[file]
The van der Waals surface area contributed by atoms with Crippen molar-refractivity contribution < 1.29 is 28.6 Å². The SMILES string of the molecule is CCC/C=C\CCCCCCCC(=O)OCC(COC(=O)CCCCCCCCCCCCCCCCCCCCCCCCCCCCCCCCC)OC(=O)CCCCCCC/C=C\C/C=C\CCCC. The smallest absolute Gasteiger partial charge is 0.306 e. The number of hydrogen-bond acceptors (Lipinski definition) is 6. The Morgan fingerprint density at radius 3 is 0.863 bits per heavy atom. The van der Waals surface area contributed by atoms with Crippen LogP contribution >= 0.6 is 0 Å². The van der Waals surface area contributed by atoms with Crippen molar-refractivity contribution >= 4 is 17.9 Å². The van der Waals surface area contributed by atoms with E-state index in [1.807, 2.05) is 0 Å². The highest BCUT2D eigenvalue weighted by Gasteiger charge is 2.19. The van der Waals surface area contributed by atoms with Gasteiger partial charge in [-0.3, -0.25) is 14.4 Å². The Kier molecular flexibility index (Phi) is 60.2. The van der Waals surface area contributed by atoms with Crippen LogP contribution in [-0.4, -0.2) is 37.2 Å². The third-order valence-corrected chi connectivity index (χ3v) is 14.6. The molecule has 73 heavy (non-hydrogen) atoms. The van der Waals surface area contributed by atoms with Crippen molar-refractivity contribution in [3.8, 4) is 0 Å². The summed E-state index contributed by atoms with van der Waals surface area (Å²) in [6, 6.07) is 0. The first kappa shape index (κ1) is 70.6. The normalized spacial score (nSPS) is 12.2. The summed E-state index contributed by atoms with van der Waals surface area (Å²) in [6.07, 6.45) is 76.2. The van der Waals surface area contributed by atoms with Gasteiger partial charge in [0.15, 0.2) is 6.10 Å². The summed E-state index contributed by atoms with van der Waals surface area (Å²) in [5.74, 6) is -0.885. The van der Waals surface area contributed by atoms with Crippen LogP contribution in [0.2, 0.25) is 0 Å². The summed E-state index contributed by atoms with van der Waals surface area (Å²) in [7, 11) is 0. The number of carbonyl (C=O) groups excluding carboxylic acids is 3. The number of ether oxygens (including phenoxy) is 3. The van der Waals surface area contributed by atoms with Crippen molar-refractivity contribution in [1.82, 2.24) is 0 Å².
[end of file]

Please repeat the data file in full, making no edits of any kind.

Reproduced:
The van der Waals surface area contributed by atoms with Crippen molar-refractivity contribution < 1.29 is 28.6 Å². The SMILES string of the molecule is CCC/C=C\CCCCCCCC(=O)OCC(COC(=O)CCCCCCCCCCCCCCCCCCCCCCCCCCCCCCCCC)OC(=O)CCCCCCC/C=C\C/C=C\CCCC. The smallest absolute Gasteiger partial charge is 0.306 e. The number of hydrogen-bond acceptors (Lipinski definition) is 6. The Morgan fingerprint density at radius 3 is 0.863 bits per heavy atom. The van der Waals surface area contributed by atoms with Crippen LogP contribution >= 0.6 is 0 Å². The van der Waals surface area contributed by atoms with Crippen molar-refractivity contribution >= 4 is 17.9 Å². The van der Waals surface area contributed by atoms with E-state index in [1.807, 2.05) is 0 Å². The highest BCUT2D eigenvalue weighted by Gasteiger charge is 2.19. The van der Waals surface area contributed by atoms with Gasteiger partial charge in [-0.3, -0.25) is 14.4 Å². The Kier molecular flexibility index (Phi) is 60.2. The van der Waals surface area contributed by atoms with Crippen LogP contribution in [-0.4, -0.2) is 37.2 Å². The third-order valence-corrected chi connectivity index (χ3v) is 14.6. The molecule has 73 heavy (non-hydrogen) atoms. The van der Waals surface area contributed by atoms with Crippen molar-refractivity contribution in [3.8, 4) is 0 Å². The summed E-state index contributed by atoms with van der Waals surface area (Å²) in [6, 6.07) is 0. The first kappa shape index (κ1) is 70.6. The normalized spacial score (nSPS) is 12.2. The summed E-state index contributed by atoms with van der Waals surface area (Å²) in [6.07, 6.45) is 76.2. The van der Waals surface area contributed by atoms with Gasteiger partial charge in [0.15, 0.2) is 6.10 Å². The summed E-state index contributed by atoms with van der Waals surface area (Å²) in [5.74, 6) is -0.885. The van der Waals surface area contributed by atoms with Crippen LogP contribution in [0.2, 0.25) is 0 Å². The summed E-state index contributed by atoms with van der Waals surface area (Å²) in [7, 11) is 0. The number of carbonyl (C=O) groups excluding carboxylic acids is 3. The number of ether oxygens (including phenoxy) is 3. The van der Waals surface area contributed by atoms with Crippen molar-refractivity contribution in [1.82, 2.24) is 0 Å².